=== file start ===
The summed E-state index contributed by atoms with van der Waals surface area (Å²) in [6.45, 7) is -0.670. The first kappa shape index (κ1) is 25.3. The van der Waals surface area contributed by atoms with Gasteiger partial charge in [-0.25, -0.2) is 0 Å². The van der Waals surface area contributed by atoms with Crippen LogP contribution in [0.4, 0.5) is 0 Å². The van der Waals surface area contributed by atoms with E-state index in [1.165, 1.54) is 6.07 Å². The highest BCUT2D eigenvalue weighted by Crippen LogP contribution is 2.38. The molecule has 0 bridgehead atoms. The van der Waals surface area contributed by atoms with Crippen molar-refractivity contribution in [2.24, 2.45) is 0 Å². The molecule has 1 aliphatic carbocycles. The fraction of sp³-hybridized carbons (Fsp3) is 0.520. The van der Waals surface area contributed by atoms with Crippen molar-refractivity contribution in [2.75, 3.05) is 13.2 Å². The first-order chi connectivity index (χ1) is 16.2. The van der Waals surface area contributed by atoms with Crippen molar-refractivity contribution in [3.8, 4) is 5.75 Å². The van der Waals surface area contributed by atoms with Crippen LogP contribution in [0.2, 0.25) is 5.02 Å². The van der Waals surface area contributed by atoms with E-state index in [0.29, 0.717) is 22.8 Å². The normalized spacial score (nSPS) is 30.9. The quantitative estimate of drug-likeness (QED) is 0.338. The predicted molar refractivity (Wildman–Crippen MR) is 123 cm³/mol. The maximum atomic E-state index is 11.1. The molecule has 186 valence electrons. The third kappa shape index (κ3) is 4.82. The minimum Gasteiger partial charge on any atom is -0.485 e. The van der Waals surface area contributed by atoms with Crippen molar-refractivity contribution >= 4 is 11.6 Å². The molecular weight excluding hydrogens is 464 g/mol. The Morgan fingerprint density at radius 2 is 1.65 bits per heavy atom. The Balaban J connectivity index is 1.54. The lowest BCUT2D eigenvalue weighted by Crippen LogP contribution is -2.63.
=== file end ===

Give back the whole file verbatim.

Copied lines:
The summed E-state index contributed by atoms with van der Waals surface area (Å²) in [6.45, 7) is -0.670. The first kappa shape index (κ1) is 25.3. The van der Waals surface area contributed by atoms with Gasteiger partial charge in [-0.25, -0.2) is 0 Å². The van der Waals surface area contributed by atoms with Crippen LogP contribution in [0.4, 0.5) is 0 Å². The van der Waals surface area contributed by atoms with E-state index in [1.165, 1.54) is 6.07 Å². The highest BCUT2D eigenvalue weighted by Crippen LogP contribution is 2.38. The molecule has 0 bridgehead atoms. The van der Waals surface area contributed by atoms with Crippen molar-refractivity contribution in [2.24, 2.45) is 0 Å². The molecule has 1 aliphatic carbocycles. The fraction of sp³-hybridized carbons (Fsp3) is 0.520. The van der Waals surface area contributed by atoms with Crippen molar-refractivity contribution in [2.75, 3.05) is 13.2 Å². The first-order chi connectivity index (χ1) is 16.2. The van der Waals surface area contributed by atoms with Crippen molar-refractivity contribution in [3.8, 4) is 5.75 Å². The van der Waals surface area contributed by atoms with Crippen LogP contribution in [0.2, 0.25) is 5.02 Å². The van der Waals surface area contributed by atoms with E-state index in [0.29, 0.717) is 22.8 Å². The normalized spacial score (nSPS) is 30.9. The quantitative estimate of drug-likeness (QED) is 0.338. The predicted molar refractivity (Wildman–Crippen MR) is 123 cm³/mol. The maximum atomic E-state index is 11.1. The molecule has 186 valence electrons. The third kappa shape index (κ3) is 4.82. The minimum Gasteiger partial charge on any atom is -0.485 e. The van der Waals surface area contributed by atoms with Crippen molar-refractivity contribution >= 4 is 11.6 Å². The molecular weight excluding hydrogens is 464 g/mol. The Morgan fingerprint density at radius 2 is 1.65 bits per heavy atom. The Balaban J connectivity index is 1.54. The lowest BCUT2D eigenvalue weighted by Crippen LogP contribution is -2.63.